Environment

It's easy to learn to appreciate the natural world by watching for birds along Alameda's shoreline in late fall and winter during migration season.

Should Alameda’s schools go solar? School board members will discuss the merits tonight of moving forward with a plan to install solar panels atop Alameda’s public schools.

Fresh water conservation efforts are occurring at a seemingly unlikely place: The local car wash.

Local environmentalists fear changes Alameda Municipal Power – which bills itself as “the greenest little utility in America” – plans to make to its solar program could bring an end to new solar installations on the Island.

Plans are underway to convert a weed-infested dirt lot in West Alameda into fields of dreams for the city’s youth sports teams.

Gardens, biking and hiking trails, a lawn-fronted gazebo and covered picnic pavilion are some of the features proposed for the new Jean Sweeney Open Space Park that’s planned for 22 acres of onetime Alameda Belt Line property.

Photo courtesy of Lori Fujimoto.

Lydia Bird’s introduction to the Alameda Raptor Monitoring team came six years ago, when its coordinator knocked on her door in search of Cooper’s Hawks. Bird had been noticing the raptors in her neighborhood for years, but didn’t know that much about them.

Three years later she saw some of the medium-size hawks strolling on her sidewalk, so she got in touch with the coordinator, Harv Wilson, and was pulled into the team, which scans thousands of tall trees each year in search of a handful of nests in an effort to protect the hawks and their young fledglings.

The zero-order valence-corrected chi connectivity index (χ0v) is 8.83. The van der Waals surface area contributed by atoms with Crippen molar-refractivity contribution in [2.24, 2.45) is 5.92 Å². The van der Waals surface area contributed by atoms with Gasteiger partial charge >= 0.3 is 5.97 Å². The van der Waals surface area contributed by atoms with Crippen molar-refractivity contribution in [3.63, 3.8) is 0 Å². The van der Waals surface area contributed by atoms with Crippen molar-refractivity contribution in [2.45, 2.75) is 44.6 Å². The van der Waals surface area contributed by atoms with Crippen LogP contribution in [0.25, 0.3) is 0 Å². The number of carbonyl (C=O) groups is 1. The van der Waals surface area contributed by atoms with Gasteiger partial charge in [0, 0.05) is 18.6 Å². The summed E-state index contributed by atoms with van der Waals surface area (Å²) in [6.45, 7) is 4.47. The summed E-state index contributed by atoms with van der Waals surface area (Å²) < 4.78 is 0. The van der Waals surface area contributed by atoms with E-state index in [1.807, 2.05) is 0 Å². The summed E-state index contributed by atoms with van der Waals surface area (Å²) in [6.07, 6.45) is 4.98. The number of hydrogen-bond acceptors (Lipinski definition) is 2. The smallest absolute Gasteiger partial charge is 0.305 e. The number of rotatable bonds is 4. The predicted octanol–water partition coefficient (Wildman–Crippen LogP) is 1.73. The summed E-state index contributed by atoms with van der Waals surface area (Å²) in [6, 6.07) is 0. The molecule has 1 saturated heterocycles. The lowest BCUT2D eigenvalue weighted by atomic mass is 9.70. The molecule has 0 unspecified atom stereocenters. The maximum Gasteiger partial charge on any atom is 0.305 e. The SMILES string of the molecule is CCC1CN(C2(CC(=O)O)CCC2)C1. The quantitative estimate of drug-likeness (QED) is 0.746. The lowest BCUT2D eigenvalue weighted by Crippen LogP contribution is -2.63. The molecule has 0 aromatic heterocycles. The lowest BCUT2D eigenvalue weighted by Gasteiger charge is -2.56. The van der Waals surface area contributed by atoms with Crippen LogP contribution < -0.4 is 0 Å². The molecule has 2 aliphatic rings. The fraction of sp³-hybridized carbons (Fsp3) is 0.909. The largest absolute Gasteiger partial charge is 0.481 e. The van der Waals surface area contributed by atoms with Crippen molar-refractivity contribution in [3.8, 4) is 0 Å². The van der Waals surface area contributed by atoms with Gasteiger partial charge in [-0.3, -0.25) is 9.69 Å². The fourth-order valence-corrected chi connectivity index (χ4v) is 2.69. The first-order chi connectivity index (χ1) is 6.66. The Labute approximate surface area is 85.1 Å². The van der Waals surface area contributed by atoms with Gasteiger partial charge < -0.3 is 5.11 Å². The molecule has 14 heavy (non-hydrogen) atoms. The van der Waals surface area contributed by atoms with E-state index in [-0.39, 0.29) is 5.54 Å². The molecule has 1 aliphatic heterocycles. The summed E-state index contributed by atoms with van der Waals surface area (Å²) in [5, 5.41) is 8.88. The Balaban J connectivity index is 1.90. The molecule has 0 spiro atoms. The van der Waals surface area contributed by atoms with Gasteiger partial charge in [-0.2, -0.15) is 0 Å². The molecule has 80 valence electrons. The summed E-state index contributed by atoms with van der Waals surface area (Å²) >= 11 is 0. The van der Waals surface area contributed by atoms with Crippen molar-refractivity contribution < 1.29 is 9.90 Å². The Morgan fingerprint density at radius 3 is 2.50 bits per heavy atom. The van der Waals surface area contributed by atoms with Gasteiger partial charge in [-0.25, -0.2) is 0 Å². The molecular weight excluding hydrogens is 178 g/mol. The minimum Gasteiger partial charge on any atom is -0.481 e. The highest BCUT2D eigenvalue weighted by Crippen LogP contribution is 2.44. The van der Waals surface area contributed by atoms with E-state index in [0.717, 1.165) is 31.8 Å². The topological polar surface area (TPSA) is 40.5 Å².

“It’s this amazing world going on over our heads,” Bird said. “There’s this whole little wild kingdom going on four stories up.”

Alameda's public school students are forsaking the gray bin, putting paper and food scraps in their place. We've got a nifty infographic detailing the schools' progress over the past five years and the equivalent environmental impact, at the jump.

Five years ago, city leaders adopted a plan aimed at reducing Alameda’s carbon footprint. And community members formed a group, Community Action for a Sustainable Alameda, to help promote the plan’s emission reduction goals and gain the public’s help in reaching them. This Wednesday, April 24, the city and CASA are teaming up once more to celebrate their achievements at a Climate Protection Forum, where they will highlight the results of a Greenhouse Gas Emissions report, and spotlight local climate heroes.

The Bay-Eagle Garden offers bursts of green. Photo by Kristen Hanlon.

On a quiet stretch of Eagle Avenue between Bay and St. Charles streets is an oasis of green known as the Bay-Eagle Community Garden. It takes up about two-thirds of a city block and is bordered by a small playground and homes managed by the Alameda Housing Authority. On a drizzly, overcast morning in late March, a few dedicated gardeners were at work weeding, preparing their plots for spring planting, and harvesting vegetables for the Alameda Food Bank. I spoke with Jane Jackson, who has seen the transformation of “a heap of broken glass and garbage” to the productive garden it is today.